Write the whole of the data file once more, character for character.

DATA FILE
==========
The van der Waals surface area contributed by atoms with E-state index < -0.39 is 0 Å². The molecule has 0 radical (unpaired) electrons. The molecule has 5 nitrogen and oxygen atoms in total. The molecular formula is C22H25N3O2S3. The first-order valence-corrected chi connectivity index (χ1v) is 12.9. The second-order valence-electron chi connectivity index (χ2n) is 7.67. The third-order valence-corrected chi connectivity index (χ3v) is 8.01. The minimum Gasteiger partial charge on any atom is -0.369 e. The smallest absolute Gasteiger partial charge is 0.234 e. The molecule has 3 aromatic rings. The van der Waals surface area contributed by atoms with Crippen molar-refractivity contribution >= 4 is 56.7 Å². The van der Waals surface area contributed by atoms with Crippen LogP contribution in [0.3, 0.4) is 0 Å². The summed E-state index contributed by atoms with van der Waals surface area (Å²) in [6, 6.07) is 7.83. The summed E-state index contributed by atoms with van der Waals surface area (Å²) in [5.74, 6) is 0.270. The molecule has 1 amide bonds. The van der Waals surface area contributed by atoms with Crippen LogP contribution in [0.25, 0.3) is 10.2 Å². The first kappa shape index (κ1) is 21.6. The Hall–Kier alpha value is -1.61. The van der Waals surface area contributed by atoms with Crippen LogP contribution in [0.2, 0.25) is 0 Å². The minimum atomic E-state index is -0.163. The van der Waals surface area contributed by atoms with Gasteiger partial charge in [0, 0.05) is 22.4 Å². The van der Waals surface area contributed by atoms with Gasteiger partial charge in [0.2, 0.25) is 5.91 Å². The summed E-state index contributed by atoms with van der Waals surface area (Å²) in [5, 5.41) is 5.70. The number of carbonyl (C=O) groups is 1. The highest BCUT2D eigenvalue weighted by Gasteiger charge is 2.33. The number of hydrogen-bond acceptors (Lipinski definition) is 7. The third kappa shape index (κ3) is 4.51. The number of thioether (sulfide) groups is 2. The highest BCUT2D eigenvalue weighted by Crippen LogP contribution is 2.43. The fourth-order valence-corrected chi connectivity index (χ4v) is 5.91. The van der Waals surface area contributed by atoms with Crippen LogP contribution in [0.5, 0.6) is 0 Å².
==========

The van der Waals surface area contributed by atoms with E-state index < -0.39 is 0 Å². The molecule has 0 radical (unpaired) electrons. The molecule has 5 nitrogen and oxygen atoms in total. The molecular formula is C22H25N3O2S3. The first-order valence-corrected chi connectivity index (χ1v) is 12.9. The second-order valence-electron chi connectivity index (χ2n) is 7.67. The third-order valence-corrected chi connectivity index (χ3v) is 8.01. The minimum Gasteiger partial charge on any atom is -0.369 e. The smallest absolute Gasteiger partial charge is 0.234 e. The molecule has 3 aromatic rings. The van der Waals surface area contributed by atoms with Crippen molar-refractivity contribution >= 4 is 56.7 Å². The van der Waals surface area contributed by atoms with Crippen LogP contribution in [0.3, 0.4) is 0 Å². The summed E-state index contributed by atoms with van der Waals surface area (Å²) in [6, 6.07) is 7.83. The summed E-state index contributed by atoms with van der Waals surface area (Å²) in [5.74, 6) is 0.270. The molecule has 1 amide bonds. The van der Waals surface area contributed by atoms with Crippen LogP contribution in [0.25, 0.3) is 10.2 Å². The first kappa shape index (κ1) is 21.6. The Hall–Kier alpha value is -1.61. The van der Waals surface area contributed by atoms with Crippen LogP contribution in [0.2, 0.25) is 0 Å². The minimum atomic E-state index is -0.163. The van der Waals surface area contributed by atoms with Gasteiger partial charge in [0, 0.05) is 22.4 Å². The van der Waals surface area contributed by atoms with Gasteiger partial charge in [0.2, 0.25) is 5.91 Å². The summed E-state index contributed by atoms with van der Waals surface area (Å²) in [5, 5.41) is 5.70. The number of carbonyl (C=O) groups is 1. The highest BCUT2D eigenvalue weighted by Gasteiger charge is 2.33. The number of hydrogen-bond acceptors (Lipinski definition) is 7. The third kappa shape index (κ3) is 4.51. The number of thioether (sulfide) groups is 2. The highest BCUT2D eigenvalue weighted by Crippen LogP contribution is 2.43. The fourth-order valence-corrected chi connectivity index (χ4v) is 5.91. The van der Waals surface area contributed by atoms with Crippen LogP contribution in [0.5, 0.6) is 0 Å².